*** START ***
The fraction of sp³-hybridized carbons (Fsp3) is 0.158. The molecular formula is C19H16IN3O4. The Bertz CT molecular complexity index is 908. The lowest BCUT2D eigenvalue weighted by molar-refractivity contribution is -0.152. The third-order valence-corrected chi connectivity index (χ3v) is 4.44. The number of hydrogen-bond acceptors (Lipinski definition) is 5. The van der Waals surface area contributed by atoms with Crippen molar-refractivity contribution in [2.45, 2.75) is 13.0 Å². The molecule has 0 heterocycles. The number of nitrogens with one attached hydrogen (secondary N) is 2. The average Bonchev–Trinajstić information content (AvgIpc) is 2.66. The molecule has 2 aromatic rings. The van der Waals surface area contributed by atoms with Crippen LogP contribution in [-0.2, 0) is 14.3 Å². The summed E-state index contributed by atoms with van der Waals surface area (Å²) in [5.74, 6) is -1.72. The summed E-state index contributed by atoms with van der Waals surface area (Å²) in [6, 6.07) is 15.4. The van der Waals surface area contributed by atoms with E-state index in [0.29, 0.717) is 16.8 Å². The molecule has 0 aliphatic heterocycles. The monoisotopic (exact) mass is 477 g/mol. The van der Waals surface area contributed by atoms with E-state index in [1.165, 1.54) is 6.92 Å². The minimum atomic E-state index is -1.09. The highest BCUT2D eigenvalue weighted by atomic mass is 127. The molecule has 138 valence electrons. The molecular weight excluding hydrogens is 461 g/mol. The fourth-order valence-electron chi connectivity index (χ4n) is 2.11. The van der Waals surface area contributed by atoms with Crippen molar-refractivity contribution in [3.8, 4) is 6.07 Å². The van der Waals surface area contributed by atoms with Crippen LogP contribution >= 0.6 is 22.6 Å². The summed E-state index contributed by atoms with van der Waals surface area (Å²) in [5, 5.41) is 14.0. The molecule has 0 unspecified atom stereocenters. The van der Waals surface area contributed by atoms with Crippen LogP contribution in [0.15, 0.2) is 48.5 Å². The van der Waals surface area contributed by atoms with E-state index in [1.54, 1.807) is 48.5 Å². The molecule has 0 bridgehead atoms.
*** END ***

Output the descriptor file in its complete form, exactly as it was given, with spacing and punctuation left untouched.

The fraction of sp³-hybridized carbons (Fsp3) is 0.158. The molecular formula is C19H16IN3O4. The Bertz CT molecular complexity index is 908. The lowest BCUT2D eigenvalue weighted by molar-refractivity contribution is -0.152. The third-order valence-corrected chi connectivity index (χ3v) is 4.44. The number of hydrogen-bond acceptors (Lipinski definition) is 5. The van der Waals surface area contributed by atoms with Crippen molar-refractivity contribution in [2.45, 2.75) is 13.0 Å². The molecule has 0 heterocycles. The number of nitrogens with one attached hydrogen (secondary N) is 2. The average Bonchev–Trinajstić information content (AvgIpc) is 2.66. The molecule has 2 aromatic rings. The van der Waals surface area contributed by atoms with Crippen LogP contribution in [-0.2, 0) is 14.3 Å². The summed E-state index contributed by atoms with van der Waals surface area (Å²) in [5.74, 6) is -1.72. The summed E-state index contributed by atoms with van der Waals surface area (Å²) in [6, 6.07) is 15.4. The van der Waals surface area contributed by atoms with E-state index in [0.29, 0.717) is 16.8 Å². The molecule has 0 aliphatic heterocycles. The monoisotopic (exact) mass is 477 g/mol. The van der Waals surface area contributed by atoms with E-state index in [1.165, 1.54) is 6.92 Å². The minimum atomic E-state index is -1.09. The highest BCUT2D eigenvalue weighted by atomic mass is 127. The molecule has 138 valence electrons. The molecular weight excluding hydrogens is 461 g/mol. The fourth-order valence-electron chi connectivity index (χ4n) is 2.11. The van der Waals surface area contributed by atoms with Crippen molar-refractivity contribution in [3.8, 4) is 6.07 Å². The van der Waals surface area contributed by atoms with Crippen LogP contribution >= 0.6 is 22.6 Å². The summed E-state index contributed by atoms with van der Waals surface area (Å²) in [5, 5.41) is 14.0. The molecule has 0 unspecified atom stereocenters. The van der Waals surface area contributed by atoms with Crippen LogP contribution in [0.15, 0.2) is 48.5 Å². The van der Waals surface area contributed by atoms with E-state index in [1.54, 1.807) is 48.5 Å². The molecule has 0 bridgehead atoms.